Biblical Antiquities :
Masterpieces of Biblical Art : Roman Imperial period terracotta seven nozzle oil lamp
Roman Imperial period terracotta seven nozzle oil lamp - PF.2208
5" (12.7cm) high
x 4.875" (12.4cm) wide
Location: Great Britain
| Photo Gallery
Terracotta oil-lamps were used as a source of
light by almost all ancient civilisations, offering an
alternative to candle light. Candles, made from
beeswax or tallow, were of course cheaper to buy
but did not last that long.
Oil-lamps generally functioned by pouring oil
through a central hole and burning a wick placed
into the nozzle area. Wicks were commonly made
from pieces of linen but were also made from flax
Pottery oil lamps were made in three different
ways: hand-crafted, wheel made, or made with
the aid of a mould. The use of moulds became
increasingly popular, as once made, a mould
could be used to create a number of lamps,
which meant that lamps could be easily and
directly reproduced. This method also ensured
that the manufacturing of lamps could be
extremely efficient and organized manufacturing
and also a fairly lucrative one, producing large
volumes of goods with a standardised quality.
Moulds were made from either clay or plaster.
Roman lamp makers preferred the use of plaster
moulds but both types had advantages and
disadvantages. For example, a clay mould would
require firing whereas a plaster mould could be
left to dry. However, plaster moulds also wore out
quickly, as the surface would deteriorate through
It is possible to determine whether a lamp was
made with the use of a plaster mould, as such
moulds would often contain air bubbles, created
during its manufacture. These air bubbles would
create visibly obvious raised bumps which were
subsequently pressed into the clay.
To use a mould, clay would be pressed into both
halves, with any extra clay cut off at this point.
The maker would then press the two sections
together and leave them to dry. Once dry, the two
sections of the mould would be removed. Where
the two pieces of clay met, wet clay could be
added to ensure the join was neat. Also at this
stage, the required holes would be pierced into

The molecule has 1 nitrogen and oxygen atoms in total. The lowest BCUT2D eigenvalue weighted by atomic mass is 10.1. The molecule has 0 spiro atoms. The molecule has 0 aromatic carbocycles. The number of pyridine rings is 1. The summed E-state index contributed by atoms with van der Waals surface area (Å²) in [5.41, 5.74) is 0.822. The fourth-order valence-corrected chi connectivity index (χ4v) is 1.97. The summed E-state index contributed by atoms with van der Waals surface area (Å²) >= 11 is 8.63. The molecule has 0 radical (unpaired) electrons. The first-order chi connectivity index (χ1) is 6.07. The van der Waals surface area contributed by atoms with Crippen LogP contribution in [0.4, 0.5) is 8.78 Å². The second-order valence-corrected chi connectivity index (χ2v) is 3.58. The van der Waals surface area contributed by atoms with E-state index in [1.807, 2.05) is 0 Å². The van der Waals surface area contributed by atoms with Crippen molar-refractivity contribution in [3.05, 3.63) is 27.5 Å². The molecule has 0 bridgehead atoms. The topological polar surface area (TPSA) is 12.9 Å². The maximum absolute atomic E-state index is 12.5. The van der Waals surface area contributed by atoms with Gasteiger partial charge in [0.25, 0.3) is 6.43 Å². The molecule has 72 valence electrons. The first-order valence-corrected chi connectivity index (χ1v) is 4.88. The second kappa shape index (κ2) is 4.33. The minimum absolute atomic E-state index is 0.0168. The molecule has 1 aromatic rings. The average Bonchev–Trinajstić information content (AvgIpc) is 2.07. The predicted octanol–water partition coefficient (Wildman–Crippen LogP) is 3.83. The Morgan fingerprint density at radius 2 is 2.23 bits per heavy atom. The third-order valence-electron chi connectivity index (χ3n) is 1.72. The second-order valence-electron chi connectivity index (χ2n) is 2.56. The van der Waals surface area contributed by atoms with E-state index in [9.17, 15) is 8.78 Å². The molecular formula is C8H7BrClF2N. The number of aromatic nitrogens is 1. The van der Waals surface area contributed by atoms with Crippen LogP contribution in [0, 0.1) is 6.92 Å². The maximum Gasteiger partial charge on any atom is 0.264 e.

the clay. These holes could become the filling
hole, the wick hole or an air hole. A handle could
also be added if this had not been part of the
main body. The lamp would then be left to air
thoroughly before a glaze could be applied and
finally the lamp could be fired.
A simple and early form of lamp was the cocked-
hat type. This was created by producing a
shallow bowl or plate and folding in the edges
whilst the clay was still wet. Many fired clay
lamps came in basic shapes, with round or oval
bodies. In addition to these, more elaborate
lamps could be found, in the shapes of animals
and imitating parts of the human anatomy. Other
variations in style could include the number of
nozzles. Lamps with several nozzles could hold
several wicks, thereby producing more flames
and more light.
Levels of decoration on lamps could vary
enormously, and depend upon the date of
manufacture but also upon limitations created by
the shape and size of the lamp itself. Some lamps
contained a large central circular area which
contained the filling hole. This area allowed space
for decoration, with scenes ranging from
everyday activities, to entertainment such as
gladiatorial scenes, to depictions of common
myths. In addition, more simple decoration could
be added through the use of raised circles and
dots around the central hole.
Glazes were often applied to lamps of Roman
origin. Although these glazes could contribute to
the final colour of the pot, they were not generally
used for decorative purposes. Instead they
served a useful function, as the addition of the
glaze ensured that the lamp was more watertight.
Most glazes used were in fact simple slip
coverings, washed on to the pot and would vary
with the location of lamp manufacture, as did the
clay itself used for the construction of the main
body of lamp. They could be applied by painting
on the slip, pouring the slip on the lamp, or by
dipping the lamp. This dipping technique often
could result in lamps with finger marks, showing
where they were held during this process.
Plain and undecorated lamps would be cheaper
to produce and in consequence to purchase,
these simpler types of lamps are more often
found in military zones of the Roman empire.
Pottery lamps are extremely useful finds on
archaeological sites. Due to the ability to date
pottery through closely studying the material,
styles and material of lamps, archaeologists are
able to gather much information about them and
other finds. As clays varied depending upon the
location, a lamps appearance could also vary. By
looking at the colour, texture and the presence of
any grit in the clay, archaeologists are able to
assess where the lamp was produced.
They also allow an insight into the culture of the
empire, and through their different styles allow a
glimpse into the social status of the users.
This elegant seven wick red-slipped Roman oil
lamp has the sunken discus decorated by a
number of concentric circle, in turn decorated by
short radiating lines, with a central filler hole.